“I definitely came in trying my hardest to play as soon as possible; I’m a competitor and I just wanted to get on the field,” Williams said. “I was able to pick up on the schemes pretty well and I liked the fact that I got to play as soon as possible. I wasn’t coming in thinking that I was going to start every game; I just wanted to try my hardest and work as best as I could to maybe get on the field, but it happened a lot sooner than I thought it would.”
When all was said and done, Philippi finished with 46 tackles and a team-leading four interceptions — only two fewer than Penn’s entire team recorded in 2014 — Williams had 43 tackles and Walker secured 20 stops.
With all three freshmen starting from mid-October onwards, the Red and Blue embarked on a historic six-game win streak to stun the nation and secure a share of the conference title.
“It was obvious that they were young, going to make some mistakes, but they definitely were the best solution for Penn to win football games,” Benson said. “They are students of the game, they care deeply, and they are extremely talented young men, so it was pretty obvious that those three guys needed to be on the field.”
Certainly, the three rookies on the gridiron all found their own ways to contribute to Penn’s unprecedented turnaround, but a fellow newcomer on the sidelines was arguably more important than any of them. Following a phenomenal 2014 debut season as Albany’s defensive coordinator — when the Great Danes finished first in the nation in turnover margin and went 7-5 after being 90th in turnover margin with a 1-11 record in 2013 — Benson took his talents to Philadelphia to re-unite with Priore and made an immediate impact for the second consecutive year.
To say Penn’s secondary was perfect last year would be a stretch — its 135.99 defensive passing efficiency was the Ivy League’s second worst, and Penn gave up the most passing yards in the conference. But Benson’s blitz-happy, 3-4 scheme helped Penn leave its turnover troubles behind, as the Quakers secured 14 interceptions to vault to eighth in the nation in turnover margin after being a paltry 106th the year before.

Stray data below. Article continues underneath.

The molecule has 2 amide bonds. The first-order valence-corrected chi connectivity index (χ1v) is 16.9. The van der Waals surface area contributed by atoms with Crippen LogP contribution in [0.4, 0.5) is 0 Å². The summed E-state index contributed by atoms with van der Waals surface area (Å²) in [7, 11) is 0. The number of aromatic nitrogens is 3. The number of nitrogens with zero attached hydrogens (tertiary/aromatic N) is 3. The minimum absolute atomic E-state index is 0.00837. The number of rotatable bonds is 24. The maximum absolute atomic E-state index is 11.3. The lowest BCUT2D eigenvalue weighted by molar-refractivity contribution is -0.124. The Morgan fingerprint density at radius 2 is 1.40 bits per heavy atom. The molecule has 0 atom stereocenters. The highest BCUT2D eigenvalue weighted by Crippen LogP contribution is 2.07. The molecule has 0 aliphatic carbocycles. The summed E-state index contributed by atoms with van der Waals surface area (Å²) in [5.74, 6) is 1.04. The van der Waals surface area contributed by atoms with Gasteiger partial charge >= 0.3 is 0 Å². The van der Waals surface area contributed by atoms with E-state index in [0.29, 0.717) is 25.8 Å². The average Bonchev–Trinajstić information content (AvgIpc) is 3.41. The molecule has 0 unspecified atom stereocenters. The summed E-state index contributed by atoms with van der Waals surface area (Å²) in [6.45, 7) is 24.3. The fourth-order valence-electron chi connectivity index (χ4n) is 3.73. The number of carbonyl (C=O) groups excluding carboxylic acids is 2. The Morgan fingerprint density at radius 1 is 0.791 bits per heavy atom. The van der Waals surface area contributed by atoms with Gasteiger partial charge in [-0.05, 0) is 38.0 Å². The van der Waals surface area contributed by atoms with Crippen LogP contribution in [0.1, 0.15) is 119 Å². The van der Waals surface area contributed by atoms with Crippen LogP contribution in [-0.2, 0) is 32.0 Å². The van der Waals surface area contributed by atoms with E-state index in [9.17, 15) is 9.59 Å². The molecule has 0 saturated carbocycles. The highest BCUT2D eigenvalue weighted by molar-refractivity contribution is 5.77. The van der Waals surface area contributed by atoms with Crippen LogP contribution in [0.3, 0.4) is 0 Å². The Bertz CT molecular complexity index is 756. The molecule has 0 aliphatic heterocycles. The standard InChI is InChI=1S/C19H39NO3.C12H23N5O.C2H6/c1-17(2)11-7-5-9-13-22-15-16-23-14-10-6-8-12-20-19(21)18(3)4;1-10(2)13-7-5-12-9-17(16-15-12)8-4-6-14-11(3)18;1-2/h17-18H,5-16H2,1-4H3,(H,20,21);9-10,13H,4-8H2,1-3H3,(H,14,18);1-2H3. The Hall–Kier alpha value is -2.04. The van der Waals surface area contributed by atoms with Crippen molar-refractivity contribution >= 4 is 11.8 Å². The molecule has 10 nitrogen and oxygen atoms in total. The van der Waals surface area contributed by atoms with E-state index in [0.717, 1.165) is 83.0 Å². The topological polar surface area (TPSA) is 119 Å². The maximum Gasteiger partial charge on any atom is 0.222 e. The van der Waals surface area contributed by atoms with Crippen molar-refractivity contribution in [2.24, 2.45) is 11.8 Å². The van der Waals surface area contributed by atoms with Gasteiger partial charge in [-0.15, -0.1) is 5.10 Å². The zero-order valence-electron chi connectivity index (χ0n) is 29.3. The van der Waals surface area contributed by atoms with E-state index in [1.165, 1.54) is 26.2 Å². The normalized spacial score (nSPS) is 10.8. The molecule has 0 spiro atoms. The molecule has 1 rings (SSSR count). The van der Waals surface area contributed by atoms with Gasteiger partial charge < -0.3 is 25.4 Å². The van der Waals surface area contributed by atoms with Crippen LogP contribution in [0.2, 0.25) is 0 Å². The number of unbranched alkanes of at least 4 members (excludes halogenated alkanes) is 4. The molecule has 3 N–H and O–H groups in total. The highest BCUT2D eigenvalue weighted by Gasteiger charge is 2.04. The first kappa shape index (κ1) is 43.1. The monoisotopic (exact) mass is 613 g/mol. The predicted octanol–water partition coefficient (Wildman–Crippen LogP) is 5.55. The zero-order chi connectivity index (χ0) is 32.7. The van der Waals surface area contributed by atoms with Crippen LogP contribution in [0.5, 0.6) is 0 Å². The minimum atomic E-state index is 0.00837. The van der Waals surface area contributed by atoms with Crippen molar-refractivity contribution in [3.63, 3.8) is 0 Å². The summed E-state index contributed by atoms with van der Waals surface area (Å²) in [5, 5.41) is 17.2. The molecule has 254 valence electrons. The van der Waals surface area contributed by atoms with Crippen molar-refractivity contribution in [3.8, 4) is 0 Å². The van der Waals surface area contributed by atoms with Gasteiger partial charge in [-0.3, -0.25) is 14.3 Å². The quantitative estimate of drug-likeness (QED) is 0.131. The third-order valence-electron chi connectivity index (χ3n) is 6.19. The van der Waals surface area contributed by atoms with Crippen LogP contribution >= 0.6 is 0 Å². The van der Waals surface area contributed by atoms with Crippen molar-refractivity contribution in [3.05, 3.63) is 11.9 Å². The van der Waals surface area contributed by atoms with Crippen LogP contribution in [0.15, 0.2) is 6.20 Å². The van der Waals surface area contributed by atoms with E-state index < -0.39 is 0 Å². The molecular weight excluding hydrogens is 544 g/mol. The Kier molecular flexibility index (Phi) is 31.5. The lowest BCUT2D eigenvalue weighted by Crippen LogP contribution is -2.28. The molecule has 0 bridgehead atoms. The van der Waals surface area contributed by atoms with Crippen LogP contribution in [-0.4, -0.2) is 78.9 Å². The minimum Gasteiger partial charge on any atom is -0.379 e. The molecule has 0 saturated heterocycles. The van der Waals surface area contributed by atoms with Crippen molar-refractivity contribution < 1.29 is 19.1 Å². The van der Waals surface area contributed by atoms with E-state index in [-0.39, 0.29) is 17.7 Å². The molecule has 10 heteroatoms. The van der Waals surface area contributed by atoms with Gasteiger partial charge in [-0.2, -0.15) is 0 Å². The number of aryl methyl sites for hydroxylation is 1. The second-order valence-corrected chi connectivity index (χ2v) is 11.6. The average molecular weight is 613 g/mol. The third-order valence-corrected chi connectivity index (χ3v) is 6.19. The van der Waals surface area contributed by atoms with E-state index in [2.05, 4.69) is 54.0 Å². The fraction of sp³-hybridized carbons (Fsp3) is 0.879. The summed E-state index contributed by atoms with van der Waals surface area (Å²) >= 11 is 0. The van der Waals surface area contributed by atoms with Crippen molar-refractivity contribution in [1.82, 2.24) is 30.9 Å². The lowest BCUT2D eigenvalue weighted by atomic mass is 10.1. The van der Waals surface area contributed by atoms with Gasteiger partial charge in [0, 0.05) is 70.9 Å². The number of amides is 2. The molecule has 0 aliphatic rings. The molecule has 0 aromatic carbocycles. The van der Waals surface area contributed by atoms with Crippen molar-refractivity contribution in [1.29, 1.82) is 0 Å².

“The moment we got on campus, Coach Benson preached turnovers; he wanted a turnover ratio, and we had quotas every practice,” Williams said. “He really pushes a very good pressure defense and he’s after the ball, so I think that we kind of feed off his leadership and his style of play-calling, and it definitely transitions onto the field and causes turnovers.”
Still, as impressive as the Quakers’ epic vault from sixth to first a season ago was, players and coaches understand that 2015 is in the past now. With the three returners all having completed their first offseason with the program, there’s room for even further improvement after an already stellar opening year.
“I think mentally it definitely helps us out [to have a full offseason] because we know the defense even better this year,” said Philippi, who was named to the 2016 preseason first team All-Ivy defense by both Football Gameplan and College Sports Madness, making him the only underclassman to gain the nod from either publication.
And as for what might happen even further down the road — they all have three more seasons of eligibility, remember — Ivy League quarterbacks best be on watch for years to come.
“We had three freshmen starting last year and we also have two or three other sophomores going to get a lot of playing time, so this year and the next two years coming, we definitely have a lot of potential,” Walker said. “We’re all definitely looking forward to what we can do — the sky is the limit.”